The Jump VR program launched by Google in 2015 will be shutting down by the end of June. The VR platform was made with the aim to make it easier to create 3D 360-degree videos using shots and videos captured by compatible camera rigs that are made of over a dozen of different action cameras. The jump was a part of an ambitious bet on VR video, also aimed to develop dedicated VR cameras in partnership with tech companies like GoPro and Yi.
How did it work?
GoPro Odyssey and the Yi Halo, the Jump compatible camera rigs, would capture video with 16 or more individual action cameras and thereafter these videos were automatically stitched together by the Jump software once the data was uploaded to the Google’s servers directly presenting a 3D 360-degree video.
However, the tech giant has decided to kill the software and pull down the software along with the entire data. The company justified their action of bringing down the software saying that the “declining userbase” compelled them to shut it down via an e-mail sent out to the registered users. The exact wording mentioned in the e-mail by the company was-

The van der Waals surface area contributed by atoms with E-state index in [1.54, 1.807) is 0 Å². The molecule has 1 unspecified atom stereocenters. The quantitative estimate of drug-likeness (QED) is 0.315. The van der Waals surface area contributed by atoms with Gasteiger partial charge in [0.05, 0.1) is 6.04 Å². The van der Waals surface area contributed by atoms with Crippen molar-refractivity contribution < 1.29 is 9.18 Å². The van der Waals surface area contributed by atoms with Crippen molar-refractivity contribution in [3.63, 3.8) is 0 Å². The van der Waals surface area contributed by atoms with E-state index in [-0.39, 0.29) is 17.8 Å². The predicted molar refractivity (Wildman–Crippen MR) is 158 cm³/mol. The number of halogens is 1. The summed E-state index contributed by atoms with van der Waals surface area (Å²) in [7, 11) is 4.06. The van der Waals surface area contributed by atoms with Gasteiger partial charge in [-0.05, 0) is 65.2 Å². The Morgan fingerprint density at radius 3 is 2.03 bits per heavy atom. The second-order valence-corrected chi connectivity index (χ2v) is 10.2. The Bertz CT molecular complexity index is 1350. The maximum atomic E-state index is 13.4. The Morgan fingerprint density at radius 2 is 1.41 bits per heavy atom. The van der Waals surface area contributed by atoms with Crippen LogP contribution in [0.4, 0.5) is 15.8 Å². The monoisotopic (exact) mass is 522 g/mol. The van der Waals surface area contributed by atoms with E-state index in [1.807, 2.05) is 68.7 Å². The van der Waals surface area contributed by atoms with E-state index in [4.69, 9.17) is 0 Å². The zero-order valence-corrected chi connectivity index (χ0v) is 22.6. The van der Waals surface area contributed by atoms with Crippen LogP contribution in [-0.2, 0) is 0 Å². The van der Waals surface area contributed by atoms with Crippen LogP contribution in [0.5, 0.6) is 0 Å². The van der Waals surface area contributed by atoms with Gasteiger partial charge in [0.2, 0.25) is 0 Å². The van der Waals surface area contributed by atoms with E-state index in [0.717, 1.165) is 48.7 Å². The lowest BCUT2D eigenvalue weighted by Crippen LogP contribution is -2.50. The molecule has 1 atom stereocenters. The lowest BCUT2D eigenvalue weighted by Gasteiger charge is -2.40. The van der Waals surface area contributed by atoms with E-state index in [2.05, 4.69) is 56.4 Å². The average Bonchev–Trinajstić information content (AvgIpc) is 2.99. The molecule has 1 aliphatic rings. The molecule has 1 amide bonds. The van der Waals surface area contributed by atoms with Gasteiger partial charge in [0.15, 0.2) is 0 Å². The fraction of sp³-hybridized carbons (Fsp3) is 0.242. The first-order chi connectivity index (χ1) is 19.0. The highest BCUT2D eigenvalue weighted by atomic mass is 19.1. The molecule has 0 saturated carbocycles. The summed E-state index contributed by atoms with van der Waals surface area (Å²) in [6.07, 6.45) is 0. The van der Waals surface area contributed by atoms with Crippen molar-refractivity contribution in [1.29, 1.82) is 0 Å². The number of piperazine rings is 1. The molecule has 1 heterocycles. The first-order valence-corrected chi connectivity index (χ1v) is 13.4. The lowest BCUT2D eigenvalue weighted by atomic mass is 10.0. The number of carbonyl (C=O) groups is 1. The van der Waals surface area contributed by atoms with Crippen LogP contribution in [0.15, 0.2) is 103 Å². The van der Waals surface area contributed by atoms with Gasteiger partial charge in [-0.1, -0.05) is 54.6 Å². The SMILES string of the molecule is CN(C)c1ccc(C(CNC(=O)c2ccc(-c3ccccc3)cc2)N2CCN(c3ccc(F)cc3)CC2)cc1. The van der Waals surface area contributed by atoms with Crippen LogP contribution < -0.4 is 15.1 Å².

“Dear Jump Creator
We created Jump in 2015 to push virtual reality content creation forward. Over the last three years, filmmakers around the world have used Jump to create some of the most innovative and creative immersive videos ever made. During that time, we have seen the emergence of a number of good alternatives for creators, including VR180. As these new cameras, formats, and editing tools became available, we saw usage of Jump Assembler decline. Therefore, we will be ending.”
The company also said that the software will stop accepting uploads for processing at 11:59 PM Pacific on June 26th and the data linked with it will be wiped off as of June 28th along with deactivating the accounts. So any user who wishes to have a copy of the data they uploaded can download them from the cloud till June 27th.